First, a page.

The New Orleans Public Library started with a generous donation from a wealthy merchant in 1843. In his will, Abijah Fisk left his house at the corner of Iberville and Bourbon streets to the city of New Orleans “on condition that it shall be appli…
Thursday, June 22, 2017
Wednesday, June 21, 2017
Part empowerment seminar, part music festival and part sisterhood gathering, the Essence Festival calls itself a “party with a purpose.” The annual festival, typically held July 4th weekend, has been held in New Orleans since it was created by Geo…
Tuesday, June 20, 2017
Until E.J. Bellocq’s photos of Storyville prostitutes surfaced in 1970, the hundreds of prostitutes who worked the district were just part of its legend. But here, in black and white, were photos of these women. Some were nude; others were dressed…
Monday, June 19, 2017
Bayou St. John could be considered the cradle of New Orleans. Indian tribes, including the Chapitoulas and the Choctaw, lived along the bayou, or Bayouk Choupic, In 1699, the Indians showed French explorer Pierre Le Moyne Sieur d’Iberville the por…
Sunday, June 18, 2017
A muffuletta is fresh bread, cold cuts, olives, cheese and Italian heritage all wrapped in one white paper package. Unlike the other quintessential New Orleans sandwich — the po-boy — the muffuletta is not subject to refinements. The sandwich is a…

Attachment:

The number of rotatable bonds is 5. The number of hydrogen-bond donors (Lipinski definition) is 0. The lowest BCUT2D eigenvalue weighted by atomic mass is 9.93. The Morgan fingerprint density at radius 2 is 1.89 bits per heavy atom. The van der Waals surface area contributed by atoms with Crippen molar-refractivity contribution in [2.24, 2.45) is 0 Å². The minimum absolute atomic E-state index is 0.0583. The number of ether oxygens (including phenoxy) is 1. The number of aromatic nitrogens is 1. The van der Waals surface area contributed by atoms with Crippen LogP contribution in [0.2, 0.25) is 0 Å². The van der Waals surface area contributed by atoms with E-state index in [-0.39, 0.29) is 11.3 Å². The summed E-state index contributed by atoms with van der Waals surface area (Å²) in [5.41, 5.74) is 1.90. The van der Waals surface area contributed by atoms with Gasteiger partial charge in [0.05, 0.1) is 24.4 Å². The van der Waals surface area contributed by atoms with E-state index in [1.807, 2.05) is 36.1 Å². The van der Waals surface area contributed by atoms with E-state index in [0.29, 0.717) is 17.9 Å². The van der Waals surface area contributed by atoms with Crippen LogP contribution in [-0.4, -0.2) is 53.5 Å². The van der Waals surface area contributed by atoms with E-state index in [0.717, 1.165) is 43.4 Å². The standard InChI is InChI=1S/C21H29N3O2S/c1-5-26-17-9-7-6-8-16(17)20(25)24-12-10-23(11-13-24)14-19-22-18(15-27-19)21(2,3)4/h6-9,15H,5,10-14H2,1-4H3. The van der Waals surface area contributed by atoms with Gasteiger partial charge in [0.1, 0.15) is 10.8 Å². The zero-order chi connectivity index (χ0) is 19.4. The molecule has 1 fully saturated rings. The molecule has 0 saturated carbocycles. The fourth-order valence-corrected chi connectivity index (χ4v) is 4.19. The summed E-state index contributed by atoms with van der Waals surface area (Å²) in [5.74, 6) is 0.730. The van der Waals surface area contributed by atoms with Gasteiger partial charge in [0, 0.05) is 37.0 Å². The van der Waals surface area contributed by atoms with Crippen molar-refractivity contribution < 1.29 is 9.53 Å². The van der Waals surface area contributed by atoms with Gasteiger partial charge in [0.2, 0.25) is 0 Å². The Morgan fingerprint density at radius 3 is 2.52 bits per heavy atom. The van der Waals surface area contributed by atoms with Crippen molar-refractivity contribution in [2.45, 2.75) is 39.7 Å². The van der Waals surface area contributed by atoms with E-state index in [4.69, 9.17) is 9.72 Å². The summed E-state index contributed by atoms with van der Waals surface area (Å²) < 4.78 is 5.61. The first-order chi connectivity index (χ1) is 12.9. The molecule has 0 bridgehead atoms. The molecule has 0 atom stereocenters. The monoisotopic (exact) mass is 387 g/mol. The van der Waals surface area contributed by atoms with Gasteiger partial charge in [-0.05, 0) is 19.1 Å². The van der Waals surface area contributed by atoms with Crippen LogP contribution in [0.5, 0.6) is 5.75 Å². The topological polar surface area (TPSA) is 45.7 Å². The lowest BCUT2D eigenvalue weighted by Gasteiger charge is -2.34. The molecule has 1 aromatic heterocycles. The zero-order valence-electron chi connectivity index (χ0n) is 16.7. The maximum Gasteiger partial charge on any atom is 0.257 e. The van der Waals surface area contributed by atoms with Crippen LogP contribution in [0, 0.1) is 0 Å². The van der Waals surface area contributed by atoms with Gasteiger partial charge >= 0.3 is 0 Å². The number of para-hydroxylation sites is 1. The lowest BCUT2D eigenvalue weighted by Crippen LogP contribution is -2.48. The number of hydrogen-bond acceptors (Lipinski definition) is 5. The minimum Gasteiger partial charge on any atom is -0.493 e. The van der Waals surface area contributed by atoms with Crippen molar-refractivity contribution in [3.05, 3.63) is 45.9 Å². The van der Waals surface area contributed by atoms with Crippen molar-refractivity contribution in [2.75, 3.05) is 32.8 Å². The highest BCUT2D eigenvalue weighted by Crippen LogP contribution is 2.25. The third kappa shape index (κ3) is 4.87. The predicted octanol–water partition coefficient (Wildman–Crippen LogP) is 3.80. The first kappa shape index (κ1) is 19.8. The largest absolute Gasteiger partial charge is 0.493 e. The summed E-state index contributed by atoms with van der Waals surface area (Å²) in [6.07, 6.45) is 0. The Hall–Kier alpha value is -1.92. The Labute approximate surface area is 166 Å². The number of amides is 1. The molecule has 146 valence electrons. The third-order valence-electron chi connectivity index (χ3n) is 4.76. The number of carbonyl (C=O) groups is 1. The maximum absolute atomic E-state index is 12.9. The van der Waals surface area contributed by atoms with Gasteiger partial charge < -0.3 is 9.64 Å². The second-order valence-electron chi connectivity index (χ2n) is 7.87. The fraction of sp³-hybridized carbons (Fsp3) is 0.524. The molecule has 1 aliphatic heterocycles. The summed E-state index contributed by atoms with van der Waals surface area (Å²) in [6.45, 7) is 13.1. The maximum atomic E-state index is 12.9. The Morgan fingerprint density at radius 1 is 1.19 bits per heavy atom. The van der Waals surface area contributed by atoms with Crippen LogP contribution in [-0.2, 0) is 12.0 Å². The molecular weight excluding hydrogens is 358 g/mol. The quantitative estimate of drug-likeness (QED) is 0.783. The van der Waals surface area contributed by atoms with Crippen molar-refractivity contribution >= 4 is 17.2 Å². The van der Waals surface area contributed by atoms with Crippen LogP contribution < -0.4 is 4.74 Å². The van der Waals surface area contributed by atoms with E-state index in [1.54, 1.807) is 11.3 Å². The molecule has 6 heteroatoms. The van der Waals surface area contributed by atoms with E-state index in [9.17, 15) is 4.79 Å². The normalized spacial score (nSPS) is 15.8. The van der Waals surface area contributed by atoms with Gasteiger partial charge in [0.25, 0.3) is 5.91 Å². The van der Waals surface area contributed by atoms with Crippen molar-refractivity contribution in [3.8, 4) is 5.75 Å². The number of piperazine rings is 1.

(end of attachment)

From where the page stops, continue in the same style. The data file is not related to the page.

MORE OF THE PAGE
Saturday, June 17, 2017
So many Italians lived in the French Quarter in the early 20th century the Vieux Carré earned the nicknames “Little Italy” and “Little Palermo” for the number of Italians, and more specifically, Sicilians, who lived there.
Friday, June 16, 2017
Once, Dixie, Jax and Falstaff were more than landmarks in the New Orleans’ skyline. For years, New Orleans was the center of brewing in the South, and Jax Brewing Company was the largest brewer in the South.
Thursday, June 15, 2017
The banana trade that called New Orleans home for much of the 20th century left a mark on the city, but it literally reshaped Central American countries.
Wednesday, June 14, 2017